Friday 11 September 2015

FindMyPast adds National Archives of Ireland's collection of National School registers

Now at FindMyPast: National School Registers collection
FindMyPast has added a collection of National School Registers to its Education & Work category.

It contains more than 142,000 entries dating from 1860 to 1920 and includes registers from an unknown number of schools (none of them still operating) from 24 counties in the Republic of Ireland. The excluded counties are Carlow and Westmeath.

The personal information held about each pupil in these registers typically includes name, date of birth, address,
occupation of father and religion.

Some also contain details about class attendance, previous schools, date of leaving and even examination results.

The collection is particularly strong in registers from Counties Cavan, Donegal and Dublin, which make up just under half the number of indexed entries.

There is also a 4,891 set from County Clare in the FindMyPast collection; I am advised by Peter Beirne of the County Clare Library Local Studies team that these records are unlikely to duplicate any of the School Roll/Register Book transcriptions freely available at the Library's genealogy website.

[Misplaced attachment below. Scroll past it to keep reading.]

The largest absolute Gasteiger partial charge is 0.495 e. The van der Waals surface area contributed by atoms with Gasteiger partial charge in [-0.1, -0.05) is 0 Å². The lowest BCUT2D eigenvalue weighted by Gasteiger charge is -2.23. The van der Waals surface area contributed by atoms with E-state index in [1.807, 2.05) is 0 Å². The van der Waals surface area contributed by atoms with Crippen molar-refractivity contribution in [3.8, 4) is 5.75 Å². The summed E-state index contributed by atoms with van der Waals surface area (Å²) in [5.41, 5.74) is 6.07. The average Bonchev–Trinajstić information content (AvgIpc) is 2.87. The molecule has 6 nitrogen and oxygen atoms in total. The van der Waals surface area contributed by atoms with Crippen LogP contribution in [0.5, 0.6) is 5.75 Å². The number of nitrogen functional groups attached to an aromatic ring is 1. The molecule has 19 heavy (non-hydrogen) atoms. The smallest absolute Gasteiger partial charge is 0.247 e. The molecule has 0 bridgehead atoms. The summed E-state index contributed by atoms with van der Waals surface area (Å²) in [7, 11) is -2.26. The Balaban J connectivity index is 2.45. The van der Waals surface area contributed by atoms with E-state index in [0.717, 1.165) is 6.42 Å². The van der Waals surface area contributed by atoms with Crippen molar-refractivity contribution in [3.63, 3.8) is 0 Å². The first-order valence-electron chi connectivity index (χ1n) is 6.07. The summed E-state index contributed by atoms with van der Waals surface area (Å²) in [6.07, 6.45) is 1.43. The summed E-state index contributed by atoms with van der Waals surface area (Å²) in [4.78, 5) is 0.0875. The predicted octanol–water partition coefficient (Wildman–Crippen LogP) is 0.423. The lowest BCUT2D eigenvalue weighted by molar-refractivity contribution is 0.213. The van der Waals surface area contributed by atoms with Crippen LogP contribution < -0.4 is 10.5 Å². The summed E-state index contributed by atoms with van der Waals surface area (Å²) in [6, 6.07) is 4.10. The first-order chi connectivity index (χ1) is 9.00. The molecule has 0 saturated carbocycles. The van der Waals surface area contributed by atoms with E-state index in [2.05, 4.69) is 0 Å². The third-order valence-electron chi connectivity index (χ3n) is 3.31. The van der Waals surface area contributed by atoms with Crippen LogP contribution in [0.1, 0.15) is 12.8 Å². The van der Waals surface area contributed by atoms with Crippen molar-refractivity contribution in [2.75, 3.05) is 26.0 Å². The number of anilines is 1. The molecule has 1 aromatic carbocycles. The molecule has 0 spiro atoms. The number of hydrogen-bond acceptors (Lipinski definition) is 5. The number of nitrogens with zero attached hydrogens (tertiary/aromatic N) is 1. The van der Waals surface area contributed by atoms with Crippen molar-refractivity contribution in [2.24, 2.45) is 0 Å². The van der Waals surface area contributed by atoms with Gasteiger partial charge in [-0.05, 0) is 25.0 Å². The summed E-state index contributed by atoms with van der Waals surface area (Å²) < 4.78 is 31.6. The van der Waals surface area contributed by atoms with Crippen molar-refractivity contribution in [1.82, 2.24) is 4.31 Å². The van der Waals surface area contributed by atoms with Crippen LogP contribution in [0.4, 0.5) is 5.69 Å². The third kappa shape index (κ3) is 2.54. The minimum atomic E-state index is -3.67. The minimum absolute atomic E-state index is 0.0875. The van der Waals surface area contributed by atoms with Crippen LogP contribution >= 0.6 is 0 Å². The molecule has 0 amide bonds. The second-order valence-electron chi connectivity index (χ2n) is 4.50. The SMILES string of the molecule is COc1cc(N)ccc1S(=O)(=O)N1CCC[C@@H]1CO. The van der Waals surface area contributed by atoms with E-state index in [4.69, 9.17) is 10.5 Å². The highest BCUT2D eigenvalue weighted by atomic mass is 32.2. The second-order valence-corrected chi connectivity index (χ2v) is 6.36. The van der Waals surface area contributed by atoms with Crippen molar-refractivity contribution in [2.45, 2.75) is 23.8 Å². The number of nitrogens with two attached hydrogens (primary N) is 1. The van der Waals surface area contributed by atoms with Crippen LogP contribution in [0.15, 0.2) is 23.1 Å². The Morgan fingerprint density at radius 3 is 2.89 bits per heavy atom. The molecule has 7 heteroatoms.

FindMyPast's new collection of records comes from the National Archives of Ireland (NAI). This fact is not mentioned in the FindMyPast 'Learn More' notes, and while there's an NAI copyright notice in the left-hand corner of the screen when you're looking at a register image, this notice does not transmit when you copy/print the image for your files.

Sorry to bang on about this, but I can't understand why the origin of a collection, complete with catalogue references, is so regularly omitted in the information provided by the database. After all, provenance is everything for the integrity of genealogical research. I mentioned this when another collection recently joined the database, and it seems to be settling in as regular practice. (Interestingly, this was long a criticism thrown at Ancestry, but they seem to be making more effort of late to include researcher-friendly details.)